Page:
World of conflict: Israel & Syria, Abiy's Ethiopia, Peru's presidents, US in Afghanistan

Watch as Ian Bremmer discusses the world in (more than) 60 seconds:

Number one: what do you make of Israeli airstrikes in Syria?

The relationship between Israel and Trump has very little to do with the way the Israeli government defends their perceived national security in the region. This was not just strikes in Syria, it was strikes against Iranian target in Syria, and a lot of them, in response to apparently some improvised explosive devices in the Israeli-occupied Golan Heights. Israel of course has said it's their territory.


The Trump administration has also said it's their territory. Israel has vast superiority, both in terms of military cyber capabilities and intelligence compared to every other country in the region, and they're willing to use it. And that creates more deterrence. So, the fact that we've seen this before, we'll see it again. And the transition to a Biden administration is going to matter not one wit in terms of that.

Number two: more US troops are leaving Afghanistan, what does that mean for the incoming Biden administration?

Not that much. We're going down from 4,500 to 2,500 troops. That's different from taking all of the American troops out. So, the US is still fighting this forever war that started after 9/11 and is obviously not going to be concluding successfully anytime soon. Let's also keep in mind that there are well over 10,000 US contractors on the ground, many of which are military advisers helping with infrastructure, things like that and working with the Afghan government.

They're not going away. So much of American force is through drone strikes, which has nothing to do with the number of troops on the ground. Those drones coordinated from outside of Afghanistan. Then of course, you've got all the satellite imagery, which not only informs those drone strikes, but also providing real-time intelligence to the Afghan government and other forces on the ground, including from other countries. That's not changing. I mean, I know there's an enormous amount of how possibly could Trump make this announcement. We do need to recognize that Trump lies about all sorts of things. And when he promised that he was going to drain the swamp, of course he did not. And indeed, if you look at his cabinet, you're talking about a bunch of policies that are really awesome for the 0.1% and not so awesome for the average working stiff in the United States.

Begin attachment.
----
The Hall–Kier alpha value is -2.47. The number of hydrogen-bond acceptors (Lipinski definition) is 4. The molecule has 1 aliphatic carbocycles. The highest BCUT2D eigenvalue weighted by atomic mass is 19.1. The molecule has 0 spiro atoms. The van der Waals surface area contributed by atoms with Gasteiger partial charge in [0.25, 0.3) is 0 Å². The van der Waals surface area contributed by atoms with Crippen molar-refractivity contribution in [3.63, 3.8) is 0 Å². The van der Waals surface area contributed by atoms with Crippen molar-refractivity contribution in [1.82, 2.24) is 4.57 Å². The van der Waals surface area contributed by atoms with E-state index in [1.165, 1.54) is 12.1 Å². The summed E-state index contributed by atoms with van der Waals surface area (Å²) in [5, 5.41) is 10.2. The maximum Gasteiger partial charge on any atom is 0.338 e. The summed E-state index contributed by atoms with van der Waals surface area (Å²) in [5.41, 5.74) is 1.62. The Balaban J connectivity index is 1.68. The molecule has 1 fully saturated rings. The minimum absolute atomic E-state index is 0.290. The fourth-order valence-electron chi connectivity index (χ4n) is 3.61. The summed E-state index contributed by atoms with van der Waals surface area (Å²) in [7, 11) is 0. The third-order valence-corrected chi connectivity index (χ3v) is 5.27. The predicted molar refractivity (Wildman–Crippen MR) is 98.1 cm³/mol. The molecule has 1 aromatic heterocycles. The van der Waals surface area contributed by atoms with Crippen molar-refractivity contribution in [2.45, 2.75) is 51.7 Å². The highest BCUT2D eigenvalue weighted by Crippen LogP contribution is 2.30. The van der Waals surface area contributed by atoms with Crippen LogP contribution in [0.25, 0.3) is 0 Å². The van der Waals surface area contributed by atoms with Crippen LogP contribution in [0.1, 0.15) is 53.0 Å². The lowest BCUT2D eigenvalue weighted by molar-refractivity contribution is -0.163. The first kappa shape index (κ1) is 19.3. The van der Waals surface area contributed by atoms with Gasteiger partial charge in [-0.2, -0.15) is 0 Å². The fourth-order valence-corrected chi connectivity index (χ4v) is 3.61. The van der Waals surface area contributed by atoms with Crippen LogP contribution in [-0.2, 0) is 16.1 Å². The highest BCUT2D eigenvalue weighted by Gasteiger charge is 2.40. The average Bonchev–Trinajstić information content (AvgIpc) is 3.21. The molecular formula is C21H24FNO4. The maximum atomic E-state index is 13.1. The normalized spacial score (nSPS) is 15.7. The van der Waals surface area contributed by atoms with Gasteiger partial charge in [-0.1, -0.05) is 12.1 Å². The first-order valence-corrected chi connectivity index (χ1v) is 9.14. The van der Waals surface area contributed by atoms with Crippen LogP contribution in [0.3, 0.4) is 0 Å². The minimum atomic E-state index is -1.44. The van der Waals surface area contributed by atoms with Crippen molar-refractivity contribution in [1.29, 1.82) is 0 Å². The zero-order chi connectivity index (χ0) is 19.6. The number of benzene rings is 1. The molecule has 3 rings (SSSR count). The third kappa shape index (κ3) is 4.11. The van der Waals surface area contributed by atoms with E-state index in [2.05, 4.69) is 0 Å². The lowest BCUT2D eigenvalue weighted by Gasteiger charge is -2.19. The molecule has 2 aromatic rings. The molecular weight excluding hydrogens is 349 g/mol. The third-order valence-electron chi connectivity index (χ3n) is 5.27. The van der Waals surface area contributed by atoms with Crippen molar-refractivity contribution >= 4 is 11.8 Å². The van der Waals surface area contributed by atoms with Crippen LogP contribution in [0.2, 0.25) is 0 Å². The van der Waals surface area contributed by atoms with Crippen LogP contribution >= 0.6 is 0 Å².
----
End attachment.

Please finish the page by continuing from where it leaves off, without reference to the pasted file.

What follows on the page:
But if you look about other promises that he made, like trying to end these forever wars, bring the troops back, and reducing immigration into the United States, both of those things, which are also popular with Trump's base, he has actually persisted with and he's persisted with despite an enormous amount of opposition from inside his own administration and from inside the US bureaucracy. And this is one of those places. I've got to say in terms of trying to bring the Afghan war to a close, I'm probably closer to where Trump has been and where Biden is probably going to be than where Obama was or where Hillary Clinton was. In this regard, I think that Biden is not so upset with the idea that there are fewer US troops on the ground in Afghanistan when he takes over.

What's going on in Ethiopia?